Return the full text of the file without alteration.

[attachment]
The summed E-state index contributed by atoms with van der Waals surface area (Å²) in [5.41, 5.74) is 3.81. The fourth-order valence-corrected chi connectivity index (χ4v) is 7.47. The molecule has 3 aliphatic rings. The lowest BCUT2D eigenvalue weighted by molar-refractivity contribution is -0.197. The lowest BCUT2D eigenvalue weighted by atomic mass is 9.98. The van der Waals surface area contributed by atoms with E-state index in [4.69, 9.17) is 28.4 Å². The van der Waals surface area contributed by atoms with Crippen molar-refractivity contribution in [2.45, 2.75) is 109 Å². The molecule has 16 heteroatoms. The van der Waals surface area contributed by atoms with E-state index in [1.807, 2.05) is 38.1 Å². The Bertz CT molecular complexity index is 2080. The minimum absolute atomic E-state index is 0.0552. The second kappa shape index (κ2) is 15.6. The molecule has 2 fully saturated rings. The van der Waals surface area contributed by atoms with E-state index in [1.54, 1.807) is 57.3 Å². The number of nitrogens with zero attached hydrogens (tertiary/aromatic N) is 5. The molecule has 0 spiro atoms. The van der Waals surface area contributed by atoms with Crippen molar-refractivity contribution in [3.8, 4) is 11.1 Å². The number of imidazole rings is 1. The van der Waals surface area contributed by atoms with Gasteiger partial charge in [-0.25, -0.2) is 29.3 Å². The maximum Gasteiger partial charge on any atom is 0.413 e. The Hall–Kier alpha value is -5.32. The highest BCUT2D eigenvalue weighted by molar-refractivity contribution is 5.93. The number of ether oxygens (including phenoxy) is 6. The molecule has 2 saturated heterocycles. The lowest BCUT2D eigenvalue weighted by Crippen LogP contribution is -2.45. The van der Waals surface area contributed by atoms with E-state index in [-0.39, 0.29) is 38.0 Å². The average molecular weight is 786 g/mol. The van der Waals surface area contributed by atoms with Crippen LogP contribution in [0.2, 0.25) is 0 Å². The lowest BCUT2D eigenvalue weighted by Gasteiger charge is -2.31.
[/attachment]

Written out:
The summed E-state index contributed by atoms with van der Waals surface area (Å²) in [5.41, 5.74) is 3.81. The fourth-order valence-corrected chi connectivity index (χ4v) is 7.47. The molecule has 3 aliphatic rings. The lowest BCUT2D eigenvalue weighted by molar-refractivity contribution is -0.197. The lowest BCUT2D eigenvalue weighted by atomic mass is 9.98. The van der Waals surface area contributed by atoms with E-state index in [4.69, 9.17) is 28.4 Å². The van der Waals surface area contributed by atoms with Crippen molar-refractivity contribution in [2.45, 2.75) is 109 Å². The molecule has 16 heteroatoms. The van der Waals surface area contributed by atoms with E-state index in [1.807, 2.05) is 38.1 Å². The Bertz CT molecular complexity index is 2080. The minimum absolute atomic E-state index is 0.0552. The second kappa shape index (κ2) is 15.6. The molecule has 2 fully saturated rings. The van der Waals surface area contributed by atoms with E-state index in [1.54, 1.807) is 57.3 Å². The number of nitrogens with zero attached hydrogens (tertiary/aromatic N) is 5. The molecule has 0 spiro atoms. The van der Waals surface area contributed by atoms with Crippen molar-refractivity contribution in [3.8, 4) is 11.1 Å². The number of imidazole rings is 1. The van der Waals surface area contributed by atoms with Gasteiger partial charge in [-0.25, -0.2) is 29.3 Å². The maximum Gasteiger partial charge on any atom is 0.413 e. The Hall–Kier alpha value is -5.32. The highest BCUT2D eigenvalue weighted by molar-refractivity contribution is 5.93. The number of ether oxygens (including phenoxy) is 6. The molecule has 2 saturated heterocycles. The lowest BCUT2D eigenvalue weighted by Crippen LogP contribution is -2.45. The van der Waals surface area contributed by atoms with E-state index in [-0.39, 0.29) is 38.0 Å². The average molecular weight is 786 g/mol. The van der Waals surface area contributed by atoms with Crippen LogP contribution in [0.2, 0.25) is 0 Å². The lowest BCUT2D eigenvalue weighted by Gasteiger charge is -2.31.